By dpa, News24. Photo: AFP, Zacharias Abubeker
Kigali - Rwandan President Paul Kagame would be able to run for a third term in 2017 and potentially stay in power until 2034, thanks to a constitutional amendment passed by the country's Senate on Tuesday despite the opposition slamming the move as undemocratic.
"We are happy to vote for the lifting of the presidential term limits as requested by the people," Senate President Bernard Makuza told dpa.
The possibility of changing the constitution had already been approved by the lower house of Parliament and the Supreme Court.
The amendment, which is still to be confirmed by a referendum, cuts the presidential term from seven to five years and maintains the current two-term limit, the weekly Jeune Afrique reported.
But it allows for an exception for Kagame, who could seek another seven-year term and then run for two five-year terms, extending his rule to 2034.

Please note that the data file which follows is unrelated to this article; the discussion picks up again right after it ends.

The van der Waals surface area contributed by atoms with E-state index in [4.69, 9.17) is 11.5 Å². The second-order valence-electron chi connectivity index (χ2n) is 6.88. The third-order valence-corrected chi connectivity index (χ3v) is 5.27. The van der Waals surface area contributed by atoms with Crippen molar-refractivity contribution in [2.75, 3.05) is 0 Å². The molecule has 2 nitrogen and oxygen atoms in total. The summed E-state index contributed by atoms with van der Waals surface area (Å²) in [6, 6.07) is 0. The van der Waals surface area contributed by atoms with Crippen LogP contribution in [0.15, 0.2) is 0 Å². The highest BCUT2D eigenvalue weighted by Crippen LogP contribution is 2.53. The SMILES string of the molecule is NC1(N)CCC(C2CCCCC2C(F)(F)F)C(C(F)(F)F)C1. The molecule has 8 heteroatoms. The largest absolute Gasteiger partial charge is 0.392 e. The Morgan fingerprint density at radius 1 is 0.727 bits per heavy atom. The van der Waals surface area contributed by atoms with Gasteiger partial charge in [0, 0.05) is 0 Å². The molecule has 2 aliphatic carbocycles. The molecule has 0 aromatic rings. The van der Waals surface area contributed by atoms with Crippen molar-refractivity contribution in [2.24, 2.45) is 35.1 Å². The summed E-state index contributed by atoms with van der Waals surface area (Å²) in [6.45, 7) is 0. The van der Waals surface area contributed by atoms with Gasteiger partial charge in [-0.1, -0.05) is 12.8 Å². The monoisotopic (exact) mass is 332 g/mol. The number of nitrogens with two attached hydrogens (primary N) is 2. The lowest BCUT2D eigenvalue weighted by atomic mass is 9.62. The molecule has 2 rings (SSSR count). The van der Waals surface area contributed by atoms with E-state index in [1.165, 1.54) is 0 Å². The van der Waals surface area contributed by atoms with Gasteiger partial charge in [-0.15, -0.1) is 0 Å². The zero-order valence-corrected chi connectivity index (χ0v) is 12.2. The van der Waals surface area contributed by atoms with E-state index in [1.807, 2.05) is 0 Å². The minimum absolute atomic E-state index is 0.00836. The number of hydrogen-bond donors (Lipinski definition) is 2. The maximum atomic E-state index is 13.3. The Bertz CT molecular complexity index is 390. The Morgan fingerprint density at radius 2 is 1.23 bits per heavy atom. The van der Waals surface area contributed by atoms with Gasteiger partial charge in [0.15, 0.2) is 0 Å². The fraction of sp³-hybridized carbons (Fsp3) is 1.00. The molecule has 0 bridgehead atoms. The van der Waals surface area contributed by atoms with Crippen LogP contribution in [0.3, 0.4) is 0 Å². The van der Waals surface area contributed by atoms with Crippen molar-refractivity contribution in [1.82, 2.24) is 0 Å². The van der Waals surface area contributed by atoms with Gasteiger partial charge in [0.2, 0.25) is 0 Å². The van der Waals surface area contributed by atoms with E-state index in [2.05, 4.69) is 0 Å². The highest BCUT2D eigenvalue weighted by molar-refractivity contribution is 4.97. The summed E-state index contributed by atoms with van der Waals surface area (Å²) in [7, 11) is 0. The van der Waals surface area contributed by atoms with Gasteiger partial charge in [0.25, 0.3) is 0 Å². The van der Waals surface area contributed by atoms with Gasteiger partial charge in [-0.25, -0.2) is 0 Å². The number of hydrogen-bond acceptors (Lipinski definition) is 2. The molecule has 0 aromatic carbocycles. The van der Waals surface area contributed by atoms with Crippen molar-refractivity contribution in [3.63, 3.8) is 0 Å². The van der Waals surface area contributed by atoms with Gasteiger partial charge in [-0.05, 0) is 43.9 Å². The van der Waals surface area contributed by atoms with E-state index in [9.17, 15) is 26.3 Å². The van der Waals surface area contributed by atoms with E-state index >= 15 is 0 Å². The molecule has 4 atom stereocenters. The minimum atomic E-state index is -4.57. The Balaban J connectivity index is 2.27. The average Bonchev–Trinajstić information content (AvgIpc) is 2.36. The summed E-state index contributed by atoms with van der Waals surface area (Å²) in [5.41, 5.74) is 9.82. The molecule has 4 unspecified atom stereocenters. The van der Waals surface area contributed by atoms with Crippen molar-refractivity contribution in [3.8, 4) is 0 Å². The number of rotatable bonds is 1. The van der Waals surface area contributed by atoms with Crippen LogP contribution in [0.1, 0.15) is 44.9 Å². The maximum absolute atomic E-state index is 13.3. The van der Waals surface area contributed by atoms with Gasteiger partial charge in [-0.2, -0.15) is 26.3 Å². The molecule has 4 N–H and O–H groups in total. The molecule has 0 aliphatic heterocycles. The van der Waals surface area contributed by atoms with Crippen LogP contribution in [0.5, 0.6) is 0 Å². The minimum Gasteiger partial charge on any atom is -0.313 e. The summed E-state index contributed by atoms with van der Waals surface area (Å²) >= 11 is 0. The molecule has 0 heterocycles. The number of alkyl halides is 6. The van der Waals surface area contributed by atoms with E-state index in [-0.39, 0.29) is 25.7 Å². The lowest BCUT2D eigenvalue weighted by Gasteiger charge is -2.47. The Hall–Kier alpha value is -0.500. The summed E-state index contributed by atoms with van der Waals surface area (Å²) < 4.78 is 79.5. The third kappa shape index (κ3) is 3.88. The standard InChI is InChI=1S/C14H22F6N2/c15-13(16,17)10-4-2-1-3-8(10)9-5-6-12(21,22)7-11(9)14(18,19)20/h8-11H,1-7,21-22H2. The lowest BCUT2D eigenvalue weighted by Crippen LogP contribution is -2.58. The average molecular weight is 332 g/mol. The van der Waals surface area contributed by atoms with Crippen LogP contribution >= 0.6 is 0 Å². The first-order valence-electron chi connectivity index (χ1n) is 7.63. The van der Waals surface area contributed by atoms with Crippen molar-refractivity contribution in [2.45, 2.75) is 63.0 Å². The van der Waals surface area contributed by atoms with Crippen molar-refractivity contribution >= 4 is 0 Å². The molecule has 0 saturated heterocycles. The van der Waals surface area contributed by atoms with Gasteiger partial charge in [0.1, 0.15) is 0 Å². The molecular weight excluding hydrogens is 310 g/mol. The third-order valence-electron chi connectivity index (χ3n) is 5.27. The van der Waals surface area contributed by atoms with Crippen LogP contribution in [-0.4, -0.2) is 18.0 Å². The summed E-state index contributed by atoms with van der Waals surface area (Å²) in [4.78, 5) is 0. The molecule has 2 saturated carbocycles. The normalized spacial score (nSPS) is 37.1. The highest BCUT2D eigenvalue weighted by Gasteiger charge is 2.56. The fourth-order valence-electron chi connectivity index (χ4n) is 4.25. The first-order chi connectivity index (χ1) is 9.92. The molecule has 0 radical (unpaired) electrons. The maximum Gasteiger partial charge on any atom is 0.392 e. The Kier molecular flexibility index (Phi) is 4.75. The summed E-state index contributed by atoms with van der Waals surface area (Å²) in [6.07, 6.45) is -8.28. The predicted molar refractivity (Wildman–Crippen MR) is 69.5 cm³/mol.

The referendum is widely expected to win a majority of votes. More than 3 million Rwandans had petitioned Parliament to change the constitution.
But opposition leader Frank Habineza said the move had been "pushed by the ruling party and not Rwandans."
Kagame has been a key figure in Rwandan politics since 1994, when rebels led by him put an end to a genocide by Hutu extremists that left an estimated 800 000 Tutsis and moderate Hutus dead.
He won the 2003 presidential election, and was re-elected in 2010.
Neighbouring Burundi has been in turmoil since April, when President Pierre Nkurunziza announced his bid to seek a third term. The violence has continued after Nkurunziza won a July election boycotted by the opposition.